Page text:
June 19, 2018
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‘Death hovered near’ on Penobscot

By Wayne E. Reilly, Special to the BDN


50,000 feet of Logs From East Branch Reach Boom


West Branch Logs Here in a Month

This four-tier headline in the Bangor Daily Commercial a century ago announced the arrival of the important log drive from the East Branch of the Penobscot River. Low water had threatened the drive’s progress earlier in the spring. The drive from the West Branch of the river would be coming in about a month.

The log drives had once been the very lifeblood of the Queen City of the East. They were still important, but not nearly as much as when Bangor had been the lumber capital of the world in the late 1860s and 1870s. Now many logs went to pulp and paper mills farther upriver, and much of the lumber, sawed in portable mills near where the logs were cut, traveled by train around Bangor to Searsport, where the Bangor and Aroostook Railroad had built a port. There were still some local mills, however, employing hundreds of workers that depended on the drives, although nothing like in the old days.

The newspaper described this latest chapter in the annual logging epic in two stories a century ago on July 15 and 16, 1910. “The rear end of the East Branch drive came rollicking down the river into the Penobscot boom Friday and from now until the steam mills close along the latter part of October, there will be no danger of a scarcity of logs.” The “front end” of the drive had arrived three weeks ago.

The East Branch logs had left the dam at Grand Lake on June 19, making “excellent time” despite head winds. John E. Kelley of Bangor was in charge. The “old-time rivermen” were saying the drive had never been done better. Experienced drivers had been plentiful, and there were fewer accidents than usual.

The booms were the places where the river drivers stored the logs until they could be sorted for owners. “All three of the sorting gaps at the booms, the Nebraska, Argyle and Pea Cove, are now well filled with timber. And when the West Branch logs come in a month hence, there will be but little room there to spare,” said the Commercial. Rafts of logs were already going downriver from the booms to feed the hungry mills around Bangor.

Part of the excitement for Bangor was the arrival of the river drivers in town. They were expected to appear that night or on Saturday. “Their arrival doesn’t cause the excitement along Exchange Street that it once did, however, and the police are not planning for anything very strenuous this year,” the newspaper announced in a dispirited sort of way. The loggers’ antics always produced good copy.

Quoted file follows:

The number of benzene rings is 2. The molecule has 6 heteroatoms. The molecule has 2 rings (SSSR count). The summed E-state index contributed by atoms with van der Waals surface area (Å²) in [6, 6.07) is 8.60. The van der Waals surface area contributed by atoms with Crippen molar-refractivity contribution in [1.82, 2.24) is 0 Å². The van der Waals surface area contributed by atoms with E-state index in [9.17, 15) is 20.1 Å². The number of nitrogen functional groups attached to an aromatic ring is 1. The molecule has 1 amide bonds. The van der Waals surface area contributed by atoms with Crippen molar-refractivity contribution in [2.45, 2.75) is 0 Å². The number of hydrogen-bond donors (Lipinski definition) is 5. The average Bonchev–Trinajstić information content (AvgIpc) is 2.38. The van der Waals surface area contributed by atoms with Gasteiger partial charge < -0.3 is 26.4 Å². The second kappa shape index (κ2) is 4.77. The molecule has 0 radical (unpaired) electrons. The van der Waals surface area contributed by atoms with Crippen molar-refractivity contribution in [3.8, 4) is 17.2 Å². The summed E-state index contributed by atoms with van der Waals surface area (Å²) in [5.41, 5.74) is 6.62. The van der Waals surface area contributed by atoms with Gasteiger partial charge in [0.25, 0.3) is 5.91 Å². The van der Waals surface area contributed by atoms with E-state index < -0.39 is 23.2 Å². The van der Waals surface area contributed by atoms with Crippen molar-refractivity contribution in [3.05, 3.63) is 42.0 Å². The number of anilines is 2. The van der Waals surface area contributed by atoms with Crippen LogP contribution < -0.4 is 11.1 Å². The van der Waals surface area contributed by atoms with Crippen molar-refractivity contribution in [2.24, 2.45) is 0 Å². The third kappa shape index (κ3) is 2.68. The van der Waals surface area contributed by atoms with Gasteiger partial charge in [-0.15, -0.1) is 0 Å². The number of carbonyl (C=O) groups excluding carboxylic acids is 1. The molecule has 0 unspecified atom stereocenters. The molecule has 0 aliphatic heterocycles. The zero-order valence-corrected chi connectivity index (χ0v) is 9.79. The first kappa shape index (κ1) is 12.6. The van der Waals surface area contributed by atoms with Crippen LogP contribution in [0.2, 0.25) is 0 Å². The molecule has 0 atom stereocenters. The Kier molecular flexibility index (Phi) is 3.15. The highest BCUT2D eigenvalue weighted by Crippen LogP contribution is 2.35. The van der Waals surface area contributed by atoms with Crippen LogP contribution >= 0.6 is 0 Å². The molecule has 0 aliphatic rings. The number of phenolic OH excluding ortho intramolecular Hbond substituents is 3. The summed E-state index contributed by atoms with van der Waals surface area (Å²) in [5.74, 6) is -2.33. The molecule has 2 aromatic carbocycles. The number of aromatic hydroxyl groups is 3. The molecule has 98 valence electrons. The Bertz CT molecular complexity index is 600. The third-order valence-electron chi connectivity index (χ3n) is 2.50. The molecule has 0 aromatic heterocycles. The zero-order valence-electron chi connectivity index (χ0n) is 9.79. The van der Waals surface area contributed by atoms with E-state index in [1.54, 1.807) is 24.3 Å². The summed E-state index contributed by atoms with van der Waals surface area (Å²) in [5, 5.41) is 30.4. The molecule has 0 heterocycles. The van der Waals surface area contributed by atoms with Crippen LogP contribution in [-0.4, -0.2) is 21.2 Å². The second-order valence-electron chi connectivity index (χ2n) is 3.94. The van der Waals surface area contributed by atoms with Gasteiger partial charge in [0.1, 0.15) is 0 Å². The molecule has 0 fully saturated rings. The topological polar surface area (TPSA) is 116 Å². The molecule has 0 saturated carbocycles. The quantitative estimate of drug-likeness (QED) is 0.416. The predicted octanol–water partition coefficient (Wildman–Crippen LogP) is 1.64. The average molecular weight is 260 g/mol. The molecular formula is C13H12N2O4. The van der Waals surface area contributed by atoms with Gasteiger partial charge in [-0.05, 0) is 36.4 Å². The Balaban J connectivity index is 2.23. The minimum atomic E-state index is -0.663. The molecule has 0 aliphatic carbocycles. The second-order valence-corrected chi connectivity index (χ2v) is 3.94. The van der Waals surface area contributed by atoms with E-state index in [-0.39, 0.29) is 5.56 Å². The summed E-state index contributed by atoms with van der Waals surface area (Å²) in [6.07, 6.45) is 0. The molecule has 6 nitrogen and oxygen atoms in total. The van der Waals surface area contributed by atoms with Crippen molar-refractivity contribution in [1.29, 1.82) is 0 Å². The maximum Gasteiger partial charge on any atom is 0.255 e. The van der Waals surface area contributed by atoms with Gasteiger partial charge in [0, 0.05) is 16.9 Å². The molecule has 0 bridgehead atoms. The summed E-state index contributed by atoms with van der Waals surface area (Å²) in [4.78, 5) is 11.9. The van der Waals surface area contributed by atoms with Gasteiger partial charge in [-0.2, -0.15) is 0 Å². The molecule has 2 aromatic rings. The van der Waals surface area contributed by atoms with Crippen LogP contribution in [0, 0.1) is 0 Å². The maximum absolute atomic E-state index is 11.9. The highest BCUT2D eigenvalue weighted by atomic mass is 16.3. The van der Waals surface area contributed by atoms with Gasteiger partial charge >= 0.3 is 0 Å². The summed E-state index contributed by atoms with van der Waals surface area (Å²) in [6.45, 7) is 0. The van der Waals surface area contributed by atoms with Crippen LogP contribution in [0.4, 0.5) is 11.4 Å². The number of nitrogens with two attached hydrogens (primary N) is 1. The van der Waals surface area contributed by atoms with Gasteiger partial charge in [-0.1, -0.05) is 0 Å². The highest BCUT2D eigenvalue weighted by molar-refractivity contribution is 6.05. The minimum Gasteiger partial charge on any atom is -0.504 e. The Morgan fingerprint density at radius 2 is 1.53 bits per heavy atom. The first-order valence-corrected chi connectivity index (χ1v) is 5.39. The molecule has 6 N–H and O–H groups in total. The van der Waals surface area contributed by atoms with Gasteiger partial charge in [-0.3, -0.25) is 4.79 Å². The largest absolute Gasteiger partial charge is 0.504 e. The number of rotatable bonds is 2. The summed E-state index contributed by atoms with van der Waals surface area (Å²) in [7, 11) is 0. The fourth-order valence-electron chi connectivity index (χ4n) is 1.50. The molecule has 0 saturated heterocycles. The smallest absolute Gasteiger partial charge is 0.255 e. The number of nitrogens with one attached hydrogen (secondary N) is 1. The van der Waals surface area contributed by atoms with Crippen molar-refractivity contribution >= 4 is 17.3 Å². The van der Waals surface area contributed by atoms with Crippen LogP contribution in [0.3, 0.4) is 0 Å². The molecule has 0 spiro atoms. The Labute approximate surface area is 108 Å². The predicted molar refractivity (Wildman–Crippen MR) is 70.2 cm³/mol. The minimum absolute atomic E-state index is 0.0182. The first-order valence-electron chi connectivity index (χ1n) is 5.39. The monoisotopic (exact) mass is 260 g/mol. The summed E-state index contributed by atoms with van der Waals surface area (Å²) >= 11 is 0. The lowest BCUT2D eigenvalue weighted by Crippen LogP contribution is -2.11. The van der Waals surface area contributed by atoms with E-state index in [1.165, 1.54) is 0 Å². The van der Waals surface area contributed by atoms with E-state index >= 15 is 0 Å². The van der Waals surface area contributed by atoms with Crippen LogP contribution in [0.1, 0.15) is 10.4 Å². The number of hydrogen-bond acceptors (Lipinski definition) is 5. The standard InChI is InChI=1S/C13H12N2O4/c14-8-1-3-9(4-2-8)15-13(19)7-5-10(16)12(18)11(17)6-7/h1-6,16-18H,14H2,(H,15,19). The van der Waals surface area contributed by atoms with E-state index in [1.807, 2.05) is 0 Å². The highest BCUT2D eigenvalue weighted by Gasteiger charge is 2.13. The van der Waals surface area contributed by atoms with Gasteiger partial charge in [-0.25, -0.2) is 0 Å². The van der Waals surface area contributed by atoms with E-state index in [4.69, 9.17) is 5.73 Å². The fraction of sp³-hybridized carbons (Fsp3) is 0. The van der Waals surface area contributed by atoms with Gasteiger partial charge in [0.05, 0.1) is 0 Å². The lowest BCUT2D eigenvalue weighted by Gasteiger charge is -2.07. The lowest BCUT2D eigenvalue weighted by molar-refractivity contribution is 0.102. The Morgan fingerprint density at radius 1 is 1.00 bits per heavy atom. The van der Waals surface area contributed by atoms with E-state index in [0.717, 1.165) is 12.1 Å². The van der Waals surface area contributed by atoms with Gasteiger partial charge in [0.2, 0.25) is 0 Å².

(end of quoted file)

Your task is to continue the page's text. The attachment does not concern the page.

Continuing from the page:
The entire crew of 135 men were paid off in Old Town that night. Some of them immediately headed back up the river for the West Branch drive “and others will pull out for the poplar camps and bark peeling operations.” But dozens of them arrived in the Queen City. “Many of them had $200 or $300 each and will stay in town until the last red cent is spent or stolen. Dozens of them bought new outfits at the clothing stores,” the newspaper reported.

Every drive produced its tales of adventure and death, and this drive was no exception. As the Commercial put it on July 16 in its second-day account, DEATH HOVERED NEAR. The story of Tommy Knowles had already reached ballad status, as reported by the newspaper.

“The devil he called — for Tommy Knowles,

Above the Stair Falls roar;

But the standing luck of the East Branch drive

Brought Tommy safe to shore”

Stair Falls was one of the legendary spots on the East Branch drive, “eight miles this side of Grand Lake.” That was where the first serious trouble was encountered. “The falls are from 10 to 15 feet in height and the timber was piled up wickedly by the raging white plumed torrent which races over them,” said the Commercial. Kelley sent two daredevil rivermen out in a bateau directly under the overhanging mass of trapped logs, “which towered over them.” In a few minutes these two heroes had placed some dynamite and lit the fuse. The log jam was broken up with a tremendous roar and a shower of shattered timber.

Now it was time for Tommy and a second man, a fire warden who goes unnamed, to face death. They lurched over the raging falls in “a wagon raft” that soon swamped. The fire warden got to shore quickly, but Knowles was seen swirling around in the whirlpool, bobbing up and down, for five minutes. Finally, the shifting current set him free and he made land, exhausted and nearly drowned.

The Commercial’s reporter caught up with Tommy somewhere along the Bangor waterfront. “Tommy has been on the river for more years than he cares to remember, but he came nearer to death this season than ever before.” Said Tommy, “It was just luck and nothing else” that he survived.

Knowles had been luckier than Joe Parrish, a cook. Parrish drowned a few days later “at Monument Line above Whetstone” when his canoe capsized. He was returning from calling in an order for some supplies on the woods telephone strung along the bank on the opposite side of the river. “This was the only fatality on the East Branch drive this season,” noted the reporter.

An illustrated collection of Wayne E. Reilly’s columns titled “Remembering Bangor: The Queen City Before the Great Fire” is available at bookstores. Comments about this column can be sent to him at wreilly.bdn@gmail.com.

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